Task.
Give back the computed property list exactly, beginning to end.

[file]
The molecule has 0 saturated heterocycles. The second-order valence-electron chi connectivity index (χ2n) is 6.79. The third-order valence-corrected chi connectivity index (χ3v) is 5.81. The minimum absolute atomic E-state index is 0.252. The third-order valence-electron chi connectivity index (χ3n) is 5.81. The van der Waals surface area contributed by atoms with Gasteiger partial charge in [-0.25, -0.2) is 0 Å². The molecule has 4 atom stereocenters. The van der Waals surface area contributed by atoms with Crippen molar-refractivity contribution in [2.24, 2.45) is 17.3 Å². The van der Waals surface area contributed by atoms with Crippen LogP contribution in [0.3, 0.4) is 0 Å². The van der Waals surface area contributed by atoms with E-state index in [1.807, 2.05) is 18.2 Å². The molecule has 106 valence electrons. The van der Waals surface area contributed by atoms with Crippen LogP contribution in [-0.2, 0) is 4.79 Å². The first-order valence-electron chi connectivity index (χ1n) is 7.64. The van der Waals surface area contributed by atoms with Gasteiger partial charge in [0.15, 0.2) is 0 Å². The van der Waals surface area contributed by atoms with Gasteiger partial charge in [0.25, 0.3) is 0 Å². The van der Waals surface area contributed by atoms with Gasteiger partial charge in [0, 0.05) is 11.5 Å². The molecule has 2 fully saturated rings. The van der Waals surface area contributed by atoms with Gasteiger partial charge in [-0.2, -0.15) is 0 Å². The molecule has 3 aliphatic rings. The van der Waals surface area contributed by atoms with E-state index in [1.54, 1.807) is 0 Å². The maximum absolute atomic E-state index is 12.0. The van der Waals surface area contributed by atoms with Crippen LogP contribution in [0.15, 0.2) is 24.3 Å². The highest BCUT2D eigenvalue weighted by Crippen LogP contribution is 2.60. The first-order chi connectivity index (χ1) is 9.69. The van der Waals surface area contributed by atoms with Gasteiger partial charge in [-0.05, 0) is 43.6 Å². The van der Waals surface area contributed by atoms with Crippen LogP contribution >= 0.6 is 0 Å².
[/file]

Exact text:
The molecule has 0 saturated heterocycles. The second-order valence-electron chi connectivity index (χ2n) is 6.79. The third-order valence-corrected chi connectivity index (χ3v) is 5.81. The minimum absolute atomic E-state index is 0.252. The third-order valence-electron chi connectivity index (χ3n) is 5.81. The van der Waals surface area contributed by atoms with Gasteiger partial charge in [-0.25, -0.2) is 0 Å². The molecule has 4 atom stereocenters. The van der Waals surface area contributed by atoms with Crippen molar-refractivity contribution in [2.24, 2.45) is 17.3 Å². The van der Waals surface area contributed by atoms with Crippen LogP contribution in [0.3, 0.4) is 0 Å². The van der Waals surface area contributed by atoms with E-state index in [1.807, 2.05) is 18.2 Å². The molecule has 106 valence electrons. The van der Waals surface area contributed by atoms with Crippen LogP contribution in [-0.2, 0) is 4.79 Å². The first-order valence-electron chi connectivity index (χ1n) is 7.64. The van der Waals surface area contributed by atoms with Gasteiger partial charge in [0.15, 0.2) is 0 Å². The van der Waals surface area contributed by atoms with Gasteiger partial charge in [0.25, 0.3) is 0 Å². The van der Waals surface area contributed by atoms with Gasteiger partial charge in [0, 0.05) is 11.5 Å². The molecule has 2 fully saturated rings. The van der Waals surface area contributed by atoms with Gasteiger partial charge in [-0.2, -0.15) is 0 Å². The molecule has 3 aliphatic rings. The van der Waals surface area contributed by atoms with E-state index in [1.54, 1.807) is 0 Å². The maximum absolute atomic E-state index is 12.0. The van der Waals surface area contributed by atoms with Crippen LogP contribution in [0.15, 0.2) is 24.3 Å². The highest BCUT2D eigenvalue weighted by Crippen LogP contribution is 2.60. The first-order chi connectivity index (χ1) is 9.69. The van der Waals surface area contributed by atoms with Gasteiger partial charge in [-0.05, 0) is 43.6 Å². The van der Waals surface area contributed by atoms with Crippen LogP contribution >= 0.6 is 0 Å².